Thread: the year 1066 'one thousand and sixty-six'

1. Senior Member
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the year 1066 'one thousand and sixty-six'

I've just read an article on how to say years in English, and there is a tiny thing I'd like to be sure of. Is it possible/natural to name the year 1066 'one thousand and sixty-six'? Or is 'ten sixty-six' is the only option?

2. Moderator
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Re: the year 1066 'one thousand and sixty-six'

"Ten sixty-six" is much more natural to me, but "one thousand [and] sixty-six" is not impossible.

3. Re: the year 1066 'one thousand and sixty-six'

I fully concur with GoesStation but ten sixty-six is such a well-known date that it's very unlikely you would ever hear anything else. By the way, here's a wonderful book:

https://en.wikipedia.org/wiki/1066_and_All_That
Last edited by probus; 29-Oct-2020 at 22:33.

4. Re: the year 1066 'one thousand and sixty-six'

If it's a year, it's definitely ten sixty-six. That's the only way we'd say it. One year later is ten sixty-seven. A hundred years later is eleven sixty-six.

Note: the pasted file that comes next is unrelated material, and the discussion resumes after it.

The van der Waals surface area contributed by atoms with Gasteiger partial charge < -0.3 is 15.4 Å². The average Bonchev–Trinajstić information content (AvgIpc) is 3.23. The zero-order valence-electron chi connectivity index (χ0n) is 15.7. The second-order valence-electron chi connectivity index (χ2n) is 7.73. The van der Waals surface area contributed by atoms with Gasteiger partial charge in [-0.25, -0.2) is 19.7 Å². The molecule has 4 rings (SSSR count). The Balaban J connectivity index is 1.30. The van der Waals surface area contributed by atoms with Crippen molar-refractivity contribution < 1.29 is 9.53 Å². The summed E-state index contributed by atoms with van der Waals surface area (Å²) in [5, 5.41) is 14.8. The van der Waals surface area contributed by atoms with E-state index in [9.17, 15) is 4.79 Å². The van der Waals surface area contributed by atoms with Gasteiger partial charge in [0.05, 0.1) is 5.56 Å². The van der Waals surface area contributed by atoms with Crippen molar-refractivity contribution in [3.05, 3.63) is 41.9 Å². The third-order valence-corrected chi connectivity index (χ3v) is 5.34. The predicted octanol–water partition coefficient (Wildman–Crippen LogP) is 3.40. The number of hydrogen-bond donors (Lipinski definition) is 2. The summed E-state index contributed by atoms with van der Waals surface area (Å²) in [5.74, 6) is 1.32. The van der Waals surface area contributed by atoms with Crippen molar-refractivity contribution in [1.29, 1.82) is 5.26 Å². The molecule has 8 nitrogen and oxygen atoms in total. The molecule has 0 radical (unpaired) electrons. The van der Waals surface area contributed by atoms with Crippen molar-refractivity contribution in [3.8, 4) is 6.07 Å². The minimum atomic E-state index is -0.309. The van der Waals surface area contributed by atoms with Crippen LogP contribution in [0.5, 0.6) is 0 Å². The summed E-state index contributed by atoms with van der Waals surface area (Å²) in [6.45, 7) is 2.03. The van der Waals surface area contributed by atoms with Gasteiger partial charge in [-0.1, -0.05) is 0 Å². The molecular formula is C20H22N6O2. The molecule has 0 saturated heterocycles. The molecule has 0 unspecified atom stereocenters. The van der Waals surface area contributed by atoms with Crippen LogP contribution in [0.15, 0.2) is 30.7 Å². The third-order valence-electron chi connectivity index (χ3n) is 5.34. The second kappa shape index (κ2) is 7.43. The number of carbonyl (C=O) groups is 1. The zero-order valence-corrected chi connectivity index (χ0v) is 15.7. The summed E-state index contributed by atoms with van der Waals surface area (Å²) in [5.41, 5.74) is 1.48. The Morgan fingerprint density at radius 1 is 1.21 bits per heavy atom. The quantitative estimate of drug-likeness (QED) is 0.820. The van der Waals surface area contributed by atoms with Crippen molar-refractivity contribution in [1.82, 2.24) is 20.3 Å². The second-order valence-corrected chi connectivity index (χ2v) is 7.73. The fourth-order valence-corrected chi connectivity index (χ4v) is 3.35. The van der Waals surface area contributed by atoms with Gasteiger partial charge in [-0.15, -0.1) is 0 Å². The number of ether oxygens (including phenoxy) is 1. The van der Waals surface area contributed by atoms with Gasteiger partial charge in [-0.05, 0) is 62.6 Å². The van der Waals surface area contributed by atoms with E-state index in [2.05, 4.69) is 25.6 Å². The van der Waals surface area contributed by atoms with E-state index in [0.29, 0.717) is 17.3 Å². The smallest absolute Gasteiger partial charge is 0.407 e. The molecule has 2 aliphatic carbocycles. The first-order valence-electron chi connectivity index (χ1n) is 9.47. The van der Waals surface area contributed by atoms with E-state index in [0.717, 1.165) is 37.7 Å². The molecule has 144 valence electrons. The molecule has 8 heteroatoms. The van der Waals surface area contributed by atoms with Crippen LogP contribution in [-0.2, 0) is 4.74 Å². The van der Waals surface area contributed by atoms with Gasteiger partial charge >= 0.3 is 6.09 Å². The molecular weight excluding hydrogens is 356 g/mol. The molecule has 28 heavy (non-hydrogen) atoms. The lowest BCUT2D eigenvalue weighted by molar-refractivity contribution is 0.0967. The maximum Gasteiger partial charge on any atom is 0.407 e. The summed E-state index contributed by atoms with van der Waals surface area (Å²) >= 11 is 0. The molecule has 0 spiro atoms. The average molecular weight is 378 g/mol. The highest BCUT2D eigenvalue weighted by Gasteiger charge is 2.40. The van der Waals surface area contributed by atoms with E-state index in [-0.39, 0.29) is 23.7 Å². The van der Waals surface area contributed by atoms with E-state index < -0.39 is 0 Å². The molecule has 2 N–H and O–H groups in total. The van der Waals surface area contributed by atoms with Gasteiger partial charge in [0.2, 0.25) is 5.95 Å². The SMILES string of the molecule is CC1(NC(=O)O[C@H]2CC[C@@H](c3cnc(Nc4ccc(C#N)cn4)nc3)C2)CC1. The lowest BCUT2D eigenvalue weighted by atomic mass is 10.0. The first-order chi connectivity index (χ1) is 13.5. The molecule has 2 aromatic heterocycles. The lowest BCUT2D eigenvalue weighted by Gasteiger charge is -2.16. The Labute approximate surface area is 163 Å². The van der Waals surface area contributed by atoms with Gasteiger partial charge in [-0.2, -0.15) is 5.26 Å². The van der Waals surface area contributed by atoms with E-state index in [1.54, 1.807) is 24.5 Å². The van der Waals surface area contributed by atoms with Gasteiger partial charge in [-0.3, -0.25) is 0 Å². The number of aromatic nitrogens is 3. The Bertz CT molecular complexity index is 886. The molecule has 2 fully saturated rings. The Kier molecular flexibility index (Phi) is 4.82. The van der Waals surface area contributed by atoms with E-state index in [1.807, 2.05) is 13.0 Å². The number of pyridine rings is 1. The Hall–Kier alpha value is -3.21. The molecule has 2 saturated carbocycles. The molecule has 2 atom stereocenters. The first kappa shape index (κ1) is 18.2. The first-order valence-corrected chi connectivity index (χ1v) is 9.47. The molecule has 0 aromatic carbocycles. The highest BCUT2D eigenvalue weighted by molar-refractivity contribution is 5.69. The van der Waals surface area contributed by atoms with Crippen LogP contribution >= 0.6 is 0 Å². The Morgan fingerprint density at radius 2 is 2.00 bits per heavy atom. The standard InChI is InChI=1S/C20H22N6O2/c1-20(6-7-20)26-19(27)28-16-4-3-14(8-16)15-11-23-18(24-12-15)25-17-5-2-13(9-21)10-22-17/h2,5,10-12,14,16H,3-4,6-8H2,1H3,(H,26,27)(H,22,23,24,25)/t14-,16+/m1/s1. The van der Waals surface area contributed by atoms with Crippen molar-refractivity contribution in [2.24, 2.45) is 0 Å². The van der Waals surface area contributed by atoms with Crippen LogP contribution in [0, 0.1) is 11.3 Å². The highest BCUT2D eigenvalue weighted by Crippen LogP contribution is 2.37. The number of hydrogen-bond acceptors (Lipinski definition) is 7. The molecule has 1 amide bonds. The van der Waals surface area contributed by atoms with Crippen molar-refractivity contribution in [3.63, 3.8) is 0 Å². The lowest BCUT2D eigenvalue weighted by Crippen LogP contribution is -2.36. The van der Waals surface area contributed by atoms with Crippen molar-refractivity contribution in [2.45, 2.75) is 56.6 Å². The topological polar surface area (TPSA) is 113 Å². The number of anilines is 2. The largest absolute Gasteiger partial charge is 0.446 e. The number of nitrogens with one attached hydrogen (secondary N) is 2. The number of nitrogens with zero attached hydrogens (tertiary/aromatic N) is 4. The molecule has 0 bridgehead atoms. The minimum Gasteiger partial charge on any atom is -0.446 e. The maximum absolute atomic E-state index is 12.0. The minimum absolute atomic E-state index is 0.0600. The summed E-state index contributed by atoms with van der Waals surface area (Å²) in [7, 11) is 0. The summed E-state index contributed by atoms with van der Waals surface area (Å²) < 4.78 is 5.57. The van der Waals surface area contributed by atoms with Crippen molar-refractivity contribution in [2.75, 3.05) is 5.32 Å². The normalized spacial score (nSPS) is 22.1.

If it's not a year, it's definitely one thousand sixty-six. Again, that's the only way we'd say it. One more is one thousand sixty-seven. A hundred more is one thousand one hundred sixty-six.

5. Editor, UsingEnglish.com
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Re: the year 1066 'one thousand and sixty-six'

Originally Posted by Charlie Bernstein
A hundred more is one thousand one hundred sixty-six.
Do you ever use eleven hundred as a non-year number in AmE?

6. Re: the year 1066 'one thousand and sixty-six'

It's possible.

7. Editor, UsingEnglish.com
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Re: the year 1066 'one thousand and sixty-six'

We have it in BrE, though mostly among older speakers.

8. Re: the year 1066 'one thousand and sixty-six'

Originally Posted by Tdol
We have it in BrE, though mostly among older speakers.
I guess that includes me.

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Re: the year 1066 'one thousand and sixty-six'

Originally Posted by Tdol
Do you ever use eleven hundred as a non-year number in AmE?
Sure. For example: That trailer cost me eleven-hundred dollars.

10. Re: the year 1066 'one thousand and sixty-six'

Originally Posted by Tdol
We have it in BrE, though mostly among older speakers.
As a (much) older speaker I still have the quaint habit of writing cheques. It's shorter and quicker to write say eighteen hundred than one thousand eight hundred, so I always choose that briefer option.

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